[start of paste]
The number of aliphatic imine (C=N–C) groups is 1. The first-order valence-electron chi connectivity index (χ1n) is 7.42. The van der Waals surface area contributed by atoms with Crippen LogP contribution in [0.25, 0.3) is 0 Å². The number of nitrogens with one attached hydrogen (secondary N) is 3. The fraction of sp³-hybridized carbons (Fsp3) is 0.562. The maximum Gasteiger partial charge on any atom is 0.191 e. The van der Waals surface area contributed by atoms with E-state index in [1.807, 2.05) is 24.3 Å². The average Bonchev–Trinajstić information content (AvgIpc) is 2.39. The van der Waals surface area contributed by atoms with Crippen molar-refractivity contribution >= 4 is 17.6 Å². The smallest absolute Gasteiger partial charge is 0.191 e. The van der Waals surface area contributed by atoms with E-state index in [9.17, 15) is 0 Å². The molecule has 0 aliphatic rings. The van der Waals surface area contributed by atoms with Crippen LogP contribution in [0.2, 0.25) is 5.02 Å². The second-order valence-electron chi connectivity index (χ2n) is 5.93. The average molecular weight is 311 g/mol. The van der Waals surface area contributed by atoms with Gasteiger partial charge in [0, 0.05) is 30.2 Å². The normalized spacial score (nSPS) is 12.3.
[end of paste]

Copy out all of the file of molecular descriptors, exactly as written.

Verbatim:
The number of aliphatic imine (C=N–C) groups is 1. The first-order valence-electron chi connectivity index (χ1n) is 7.42. The van der Waals surface area contributed by atoms with Crippen LogP contribution in [0.25, 0.3) is 0 Å². The number of nitrogens with one attached hydrogen (secondary N) is 3. The fraction of sp³-hybridized carbons (Fsp3) is 0.562. The maximum Gasteiger partial charge on any atom is 0.191 e. The van der Waals surface area contributed by atoms with E-state index in [1.807, 2.05) is 24.3 Å². The average Bonchev–Trinajstić information content (AvgIpc) is 2.39. The van der Waals surface area contributed by atoms with Crippen molar-refractivity contribution >= 4 is 17.6 Å². The smallest absolute Gasteiger partial charge is 0.191 e. The van der Waals surface area contributed by atoms with E-state index in [9.17, 15) is 0 Å². The molecule has 0 aliphatic rings. The van der Waals surface area contributed by atoms with Crippen LogP contribution in [0.2, 0.25) is 5.02 Å². The second-order valence-electron chi connectivity index (χ2n) is 5.93. The average molecular weight is 311 g/mol. The van der Waals surface area contributed by atoms with Gasteiger partial charge in [0, 0.05) is 30.2 Å². The normalized spacial score (nSPS) is 12.3.